Definition: Let X be a rv with the range space Rx and let c be any known constant. Then the kth moment of X about the constant c is defined as
Mk (X) = E[ (X c)k ]. (12)
In the field of statistics only 2 values of c are of interest: c = 0 and c = . Moments about c = 0 are called origin moments and are denoted by k, i.e., k = E(Xk ), where c = 0 has been inserted into equation (12). Moments about the population mean, , are called central moments and are denoted by k, i.e, k = E[ (X )k ], where c = has been inserted into (12).
STATISTICAL INTERPRETATION OF MOMENTS
By definition of the kth origin moment, we have:
k =
(1) Whether X is discrete or continuous, 1 = E(X) = , i.e., the 1st origin moment is simply the population mean (i.e., 1 measures central tendency).
(2) Since the population variance, 2, is the weighted average of
deviations from the mean squared over all elements of Rx, then 2 =
E[(X )2] = 2. Therefore, the 2nd central moment, 2 = 2, is a measure of dispersion (or variation, or spread) of the population. Further, the 2nd central moment can be expressed in terms of origin moments using the binomial expansion of (X )2, as shown below.
2 = E[ (X )2] = E[(X2 2 X + 2 )] = E(X2) 2 E(X) + 2
= E(X2) 2 = ()2 = 2 . (13)
Example 24 (continued). For...
...Week 3: Discrete RandomVariables
Stephen Bush Department of Mathematical Sciences
MM2: Statistics
 Week 3 
1
RandomVariables
• Reference: Devore § 3.1 – 3.5 • Definitions:
• An experiment is any process of obtaining one outcome where the outcome is uncertain. • A randomvariable is a numerical variable whose value can change from one replicate of the experiment to another.
• Sample means and sample standard deviations are randomvariables
• They are different from sample to sample. • Population means and standard deviations are not random.
MM2: Statistics  Week 3 2
RandomVariables  Examples
• Experiment 1: Pick a student at random from the class
• Let X denote the height of the student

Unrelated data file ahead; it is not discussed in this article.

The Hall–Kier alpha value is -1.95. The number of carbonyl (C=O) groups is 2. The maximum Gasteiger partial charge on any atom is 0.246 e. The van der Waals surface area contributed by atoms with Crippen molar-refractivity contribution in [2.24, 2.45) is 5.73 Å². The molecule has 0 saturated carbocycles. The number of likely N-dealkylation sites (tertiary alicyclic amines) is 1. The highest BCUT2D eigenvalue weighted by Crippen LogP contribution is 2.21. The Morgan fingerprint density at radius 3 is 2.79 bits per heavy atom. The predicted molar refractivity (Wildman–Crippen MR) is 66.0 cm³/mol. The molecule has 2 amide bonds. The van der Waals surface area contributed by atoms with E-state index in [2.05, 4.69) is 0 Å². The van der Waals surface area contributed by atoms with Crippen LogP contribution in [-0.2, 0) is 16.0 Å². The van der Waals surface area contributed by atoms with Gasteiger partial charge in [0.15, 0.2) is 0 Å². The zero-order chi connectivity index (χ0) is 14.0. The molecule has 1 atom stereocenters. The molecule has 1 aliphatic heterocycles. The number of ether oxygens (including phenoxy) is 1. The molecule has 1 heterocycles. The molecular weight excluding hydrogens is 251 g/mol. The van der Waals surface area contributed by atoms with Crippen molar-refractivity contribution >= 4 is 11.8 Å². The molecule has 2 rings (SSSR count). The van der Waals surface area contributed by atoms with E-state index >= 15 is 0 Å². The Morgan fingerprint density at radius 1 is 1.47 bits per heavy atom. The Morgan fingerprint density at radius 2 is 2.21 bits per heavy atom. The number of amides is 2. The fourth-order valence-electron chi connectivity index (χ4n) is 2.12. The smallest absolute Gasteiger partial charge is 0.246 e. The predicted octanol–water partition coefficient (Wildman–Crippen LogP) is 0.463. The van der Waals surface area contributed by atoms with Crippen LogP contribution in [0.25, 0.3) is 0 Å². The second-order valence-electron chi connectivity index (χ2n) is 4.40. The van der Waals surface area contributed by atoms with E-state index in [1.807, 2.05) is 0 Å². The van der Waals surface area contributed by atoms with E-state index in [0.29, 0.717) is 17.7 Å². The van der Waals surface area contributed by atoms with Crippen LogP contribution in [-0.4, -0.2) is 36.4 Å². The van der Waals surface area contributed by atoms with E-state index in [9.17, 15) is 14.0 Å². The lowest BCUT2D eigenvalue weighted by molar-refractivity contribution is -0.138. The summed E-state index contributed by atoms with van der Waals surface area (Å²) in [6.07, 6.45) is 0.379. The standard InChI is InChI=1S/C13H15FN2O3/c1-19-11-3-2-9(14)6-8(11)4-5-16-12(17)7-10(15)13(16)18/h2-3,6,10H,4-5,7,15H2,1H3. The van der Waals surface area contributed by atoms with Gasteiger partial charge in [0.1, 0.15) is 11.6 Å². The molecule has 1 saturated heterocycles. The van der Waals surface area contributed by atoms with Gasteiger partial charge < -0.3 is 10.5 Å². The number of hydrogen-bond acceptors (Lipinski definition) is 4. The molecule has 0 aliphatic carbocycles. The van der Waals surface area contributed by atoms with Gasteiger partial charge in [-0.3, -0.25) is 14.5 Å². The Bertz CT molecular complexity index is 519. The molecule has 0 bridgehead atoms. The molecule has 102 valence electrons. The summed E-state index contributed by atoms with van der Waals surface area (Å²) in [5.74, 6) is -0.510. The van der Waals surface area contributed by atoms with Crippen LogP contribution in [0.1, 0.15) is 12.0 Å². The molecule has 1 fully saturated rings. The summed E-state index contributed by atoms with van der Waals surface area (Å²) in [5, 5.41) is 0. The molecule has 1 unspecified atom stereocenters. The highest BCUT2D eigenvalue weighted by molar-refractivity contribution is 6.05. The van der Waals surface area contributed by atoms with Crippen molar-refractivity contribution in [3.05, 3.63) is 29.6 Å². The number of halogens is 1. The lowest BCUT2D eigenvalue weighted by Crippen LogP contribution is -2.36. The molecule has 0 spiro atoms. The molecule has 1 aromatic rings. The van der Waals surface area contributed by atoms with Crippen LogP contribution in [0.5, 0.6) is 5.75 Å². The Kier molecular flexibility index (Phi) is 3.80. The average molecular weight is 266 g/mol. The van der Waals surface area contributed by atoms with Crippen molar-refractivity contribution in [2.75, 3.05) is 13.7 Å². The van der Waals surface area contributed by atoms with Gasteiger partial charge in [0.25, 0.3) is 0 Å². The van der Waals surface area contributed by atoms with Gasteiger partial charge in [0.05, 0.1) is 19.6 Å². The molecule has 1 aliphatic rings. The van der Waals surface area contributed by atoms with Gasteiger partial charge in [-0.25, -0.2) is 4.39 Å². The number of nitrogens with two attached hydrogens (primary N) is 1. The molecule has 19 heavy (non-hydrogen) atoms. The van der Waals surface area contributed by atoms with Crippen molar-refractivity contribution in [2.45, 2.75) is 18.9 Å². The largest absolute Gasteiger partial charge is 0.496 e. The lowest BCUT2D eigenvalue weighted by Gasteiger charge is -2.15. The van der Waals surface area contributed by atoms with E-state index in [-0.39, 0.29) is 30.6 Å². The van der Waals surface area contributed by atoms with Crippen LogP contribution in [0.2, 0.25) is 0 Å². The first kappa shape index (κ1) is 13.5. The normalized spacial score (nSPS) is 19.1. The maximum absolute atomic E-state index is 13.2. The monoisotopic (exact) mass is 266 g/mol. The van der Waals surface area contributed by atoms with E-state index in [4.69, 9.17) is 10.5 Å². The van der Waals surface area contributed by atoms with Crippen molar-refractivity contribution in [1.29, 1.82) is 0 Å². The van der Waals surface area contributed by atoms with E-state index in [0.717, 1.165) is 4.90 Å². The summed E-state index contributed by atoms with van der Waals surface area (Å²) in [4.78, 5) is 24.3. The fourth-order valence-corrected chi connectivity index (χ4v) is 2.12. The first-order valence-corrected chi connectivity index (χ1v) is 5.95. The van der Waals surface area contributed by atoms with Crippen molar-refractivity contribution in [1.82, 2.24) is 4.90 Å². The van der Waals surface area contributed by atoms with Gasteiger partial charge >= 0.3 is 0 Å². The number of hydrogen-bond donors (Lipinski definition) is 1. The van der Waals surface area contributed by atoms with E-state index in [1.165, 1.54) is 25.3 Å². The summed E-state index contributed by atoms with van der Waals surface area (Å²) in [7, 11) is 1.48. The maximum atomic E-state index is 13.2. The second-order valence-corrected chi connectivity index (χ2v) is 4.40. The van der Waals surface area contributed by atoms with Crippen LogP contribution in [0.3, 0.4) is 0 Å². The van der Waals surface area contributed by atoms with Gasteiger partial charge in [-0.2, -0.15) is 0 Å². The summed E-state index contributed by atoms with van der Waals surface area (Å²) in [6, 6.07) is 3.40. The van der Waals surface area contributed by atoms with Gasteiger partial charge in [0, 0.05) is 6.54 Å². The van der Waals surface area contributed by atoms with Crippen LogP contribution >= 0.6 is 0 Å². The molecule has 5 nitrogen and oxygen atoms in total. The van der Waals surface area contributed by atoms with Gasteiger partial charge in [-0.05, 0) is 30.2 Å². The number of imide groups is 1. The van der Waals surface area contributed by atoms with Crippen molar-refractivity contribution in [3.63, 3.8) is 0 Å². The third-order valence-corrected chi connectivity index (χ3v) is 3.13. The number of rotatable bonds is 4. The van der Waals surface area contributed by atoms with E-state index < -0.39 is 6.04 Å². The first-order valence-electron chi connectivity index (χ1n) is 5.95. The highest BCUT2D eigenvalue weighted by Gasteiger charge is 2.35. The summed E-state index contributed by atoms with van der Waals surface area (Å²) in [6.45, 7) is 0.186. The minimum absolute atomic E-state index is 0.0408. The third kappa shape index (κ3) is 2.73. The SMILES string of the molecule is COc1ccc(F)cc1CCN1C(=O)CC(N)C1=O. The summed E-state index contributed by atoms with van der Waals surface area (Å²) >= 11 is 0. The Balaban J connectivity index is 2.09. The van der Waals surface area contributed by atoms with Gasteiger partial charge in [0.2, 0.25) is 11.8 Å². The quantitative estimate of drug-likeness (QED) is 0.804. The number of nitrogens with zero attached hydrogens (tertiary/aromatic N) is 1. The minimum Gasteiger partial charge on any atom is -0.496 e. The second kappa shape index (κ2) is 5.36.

• Experiment 2: Throw a fair dice
• Let X denote the outcome of the dice. X = 1,2,3,4,5, or 6.
• Notice that the outcome of both of these events changes every time you take a new sample.
MM2: Statistics
 Week 3 
3
1
RandomVariables
• A randomvariable can be continuous or discrete.
• Continuous randomvariables can take any real value, such as measurements. • Electrical current, length, pressure, temperature, time voltage, weight etc. • Discrete random...
{"hostname":"studymode.com","essaysImgCdnUrl":"\/\/imagesstudy.netdnassl.com\/pi\/","useDefaultThumbs":true,"defaultThumbImgs":["\/\/stmstudy.netdnassl.com\/stm\/images\/placeholders\/default_paper_1.png","\/\/stmstudy.netdnassl.com\/stm\/images\/placeholders\/default_paper_2.png","\/\/stmstudy.netdnassl.com\/stm\/images\/placeholders\/default_paper_3.png","\/\/stmstudy.netdnassl.com\/stm\/images\/placeholders\/default_paper_4.png","\/\/stmstudy.netdnassl.com\/stm\/images\/placeholders\/default_paper_5.png"],"thumb_default_size":"160x220","thumb_ac_size":"80x110","isPayOrJoin":false,"essayUpload":false,"site_id":1,"autoComplete":false,"isPremiumCountry":false,"userCountryCode":"US","logPixelPath":"\/\/www.smhpix.com\/pixel.gif","tracking_url":"\/\/www.smhpix.com\/pixel.gif","cookies":{"unlimitedBanner":"off"},"essay":{"essayId":35879485,"categoryName":"Periodicals","categoryParentId":"17","currentPage":1,"format":"text","pageMeta":{"text":{"startPage":1,"endPage":2,"pageRange":"12","totalPages":2}},"access":"premium","title":"Homework: Random Variable and Probability Distribution","additionalIds":[19,10,3,9],"additional":["Natural Sciences","Geography","Business \u0026 Economy","Entertainment"],"loadedPages":{"html":[],"text":[1,2]}},"user":null,"canonicalUrl":"http:\/\/www.studymode.com\/essays\/HomeworkRandomVariableAndProbabilityDistribution1035332.html","pagesPerLoad":50,"userType":"member_guest","ct":10,"ndocs":"1,500,000","pdocs":"6,000","cc":"10_PERCENT_1MO_AND_6MO","signUpUrl":"https:\/\/www.studymode.com\/signup\/","joinUrl":"https:\/\/www.studymode.com\/join","payPlanUrl":"\/checkout\/pay","upgradeUrl":"\/checkout\/upgrade","freeTrialUrl":"https:\/\/www.studymode.com\/signup\/?redirectUrl=https%3A%2F%2Fwww.studymode.com%2Fcheckout%2Fpay%2Ffreetrial\u0026bypassPaymentPage=1","showModal":"getaccess","showModalUrl":"https:\/\/www.studymode.com\/signup\/?redirectUrl=https%3A%2F%2Fwww.studymode.com%2Fjoin","joinFreeUrl":"\/essays\/?newuser=1","siteId":1,"facebook":{"clientId":"306058689489023","version":"v2.8","language":"en_US"}}